Sen. Chris Murphy offers bill to help college athletes make money from name, image, likeness
Sen. Chris Murphy, D-Conn., is introducing legislation today that would enhance college and high school athletes’ ability to make money from their names, images and likenesses while leaving the NCAA and its schools susceptible to antitrust challenges if they do not comply with the bill’s provisions.
The bill – which is simultaneously being offered in the House of Representatives by Rep. Lori Trahan, D-Mass. -- also aims to prevent colleges from taking any action to prevent college athletes from forming a “collective representative to facilitate group licensing agreements or provide representation for college athletes.”
While that language comes under a section titled “Athlete Rights To Market Name, Image, Likeness And Athletic Reputation,” and may be intended to be confined to that one area, the specific language may raise issues for colleges relative to possible efforts to help athletes attempt to collectively bargain.
The bill is the first related to college sports’ ongoing name-image-and-likeness (NIL) issue to be proposed during the new Congressional session, with Democrats controlling both chambers.
The Murphy-Trahan bill’s inclusion of prospective college athletes is notable, as it defines a prospective college athlete as any athlete who “may be recruited by an institution of higher education.”
It would expressly prevent the NCAA from taking any action to prevent college athletes and prospective college athletes from making money from the NIL, individually or collectively.
The bill comes days after EA Sports announced its intention to resume publishing its popular college football videogame.
The bill's lack of restrictions on athletes' NIL activities is likely to be not well received by the NCAA and the schools, which want to be able to place various limits on athletes' NIL activities.
Also likely to make the NCAA unhappy: The bill would give an individual athlete who believed the bill’s provisions were not being followed the right to sue in federal court and seek monetary damages, as well as legal fees and costs. In addition any violation of the bill provisions would be deemed an antitrust violation.
“I love college sports,” Murphy said in a statement, “but it's time to admit that something is very rotten when the industry makes $15 billion a year and many athletes can't afford to put food on the table or pay for a plane ticket for their parents to see them perform.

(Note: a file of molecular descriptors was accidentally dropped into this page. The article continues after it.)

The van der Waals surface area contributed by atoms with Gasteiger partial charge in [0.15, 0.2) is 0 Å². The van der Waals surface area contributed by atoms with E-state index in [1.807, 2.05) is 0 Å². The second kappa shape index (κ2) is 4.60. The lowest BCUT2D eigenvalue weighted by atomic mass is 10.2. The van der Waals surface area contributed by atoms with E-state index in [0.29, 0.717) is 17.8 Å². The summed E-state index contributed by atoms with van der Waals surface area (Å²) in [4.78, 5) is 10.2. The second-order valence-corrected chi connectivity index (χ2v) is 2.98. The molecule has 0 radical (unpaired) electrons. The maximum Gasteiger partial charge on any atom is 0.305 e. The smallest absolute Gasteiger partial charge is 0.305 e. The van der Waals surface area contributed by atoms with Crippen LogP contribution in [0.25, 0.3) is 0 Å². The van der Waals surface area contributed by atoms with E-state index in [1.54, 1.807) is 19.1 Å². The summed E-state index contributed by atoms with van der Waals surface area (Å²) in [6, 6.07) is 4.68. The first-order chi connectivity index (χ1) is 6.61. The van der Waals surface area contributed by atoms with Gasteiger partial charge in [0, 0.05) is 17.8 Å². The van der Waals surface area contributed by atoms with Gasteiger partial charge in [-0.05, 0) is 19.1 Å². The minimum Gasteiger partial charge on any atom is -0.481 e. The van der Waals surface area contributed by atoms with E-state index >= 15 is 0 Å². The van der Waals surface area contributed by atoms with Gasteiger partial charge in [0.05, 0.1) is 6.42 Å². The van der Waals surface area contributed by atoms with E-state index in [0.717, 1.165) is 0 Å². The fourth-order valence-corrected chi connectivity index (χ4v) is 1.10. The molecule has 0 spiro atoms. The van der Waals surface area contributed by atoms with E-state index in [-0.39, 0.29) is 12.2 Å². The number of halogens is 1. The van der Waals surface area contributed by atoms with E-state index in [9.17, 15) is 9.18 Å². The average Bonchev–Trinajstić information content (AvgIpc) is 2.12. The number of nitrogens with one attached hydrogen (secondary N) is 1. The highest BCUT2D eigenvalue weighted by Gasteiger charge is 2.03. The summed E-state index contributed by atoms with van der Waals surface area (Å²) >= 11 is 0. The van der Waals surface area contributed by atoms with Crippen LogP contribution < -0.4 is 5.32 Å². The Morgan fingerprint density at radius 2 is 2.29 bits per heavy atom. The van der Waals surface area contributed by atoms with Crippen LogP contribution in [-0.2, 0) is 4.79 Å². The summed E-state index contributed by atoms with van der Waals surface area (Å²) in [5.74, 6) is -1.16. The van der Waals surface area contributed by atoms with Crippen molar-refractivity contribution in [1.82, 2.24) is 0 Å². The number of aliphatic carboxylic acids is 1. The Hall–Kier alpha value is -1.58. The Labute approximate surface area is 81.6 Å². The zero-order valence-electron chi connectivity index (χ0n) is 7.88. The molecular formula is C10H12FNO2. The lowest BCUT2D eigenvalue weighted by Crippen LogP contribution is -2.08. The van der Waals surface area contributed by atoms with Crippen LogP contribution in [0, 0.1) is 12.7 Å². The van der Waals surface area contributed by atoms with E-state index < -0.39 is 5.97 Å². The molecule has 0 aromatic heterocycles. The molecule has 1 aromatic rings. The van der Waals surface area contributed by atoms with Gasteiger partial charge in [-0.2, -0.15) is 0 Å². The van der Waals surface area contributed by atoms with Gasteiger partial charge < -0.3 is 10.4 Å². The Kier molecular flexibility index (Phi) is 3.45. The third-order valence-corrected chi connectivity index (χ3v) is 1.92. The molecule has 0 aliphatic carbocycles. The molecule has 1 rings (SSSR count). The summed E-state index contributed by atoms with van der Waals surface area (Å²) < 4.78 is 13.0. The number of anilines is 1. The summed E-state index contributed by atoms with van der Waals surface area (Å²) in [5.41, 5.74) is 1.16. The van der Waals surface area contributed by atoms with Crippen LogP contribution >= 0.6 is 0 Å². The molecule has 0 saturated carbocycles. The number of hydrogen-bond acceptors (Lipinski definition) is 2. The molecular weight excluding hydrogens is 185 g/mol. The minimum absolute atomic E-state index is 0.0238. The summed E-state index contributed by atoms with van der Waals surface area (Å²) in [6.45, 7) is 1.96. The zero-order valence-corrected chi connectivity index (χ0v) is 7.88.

"Big time college athletics look no different than professional leagues, and it's time for us to stop denying the right of college athletes to make money off their talents. If predominantly white coaches and NCAA executives can have unfettered endorsement deals, why shouldn’t predominantly black athletes be afforded the same opportunity? …
“Giving students a right to make money off endorsements is just one part of a much broader package of reforms that need to be made to college athletics, but it's a good start.”
In the previous session, Sens. Cory Booker, D-N.J. and Richard Blumenthal, D-Conn., offered a bill that would have provided a range of other benefits and protections for athletes that went far beyond NIL. They have said they plan to reintroduce a version of that measure early this year.
Sen. Roger Wicker, R-Miss., who has been chairing the Senate Commerce Committee; Sen. Marco Rubio, R-Fla.; and the team of Reps. Anthony Gonzalez, R-Ohio, and Emanuel Cleaver, D-Mo., offered bills based almost entirely on NIL concerns in the previous session. Gonzalez also has said he plans to reintroduce a version of his bill soon.
The NCAA had been planning to vote in January on a set of rules changes that would have substantially changed the association’s NIL rules, but it delayed that action. Member schools had questions and concerns about the proposed changes that were exacerbated by a strongly worded letter from the Justice Department’s then-antitrust division leader Makan Delrahim to NCAA President Mark Emmert.
In addition, the Supreme Court has agreed to hear an appeal from the NCAA and 11 major conferences in an antitrust case that is challenging the association’s limits on education-based benefits for athletes. The Court announced it will hear oral arguments in the case March 31.
Follow colleges reporter Steve Berkowitz on Twitter @ByBerkowitz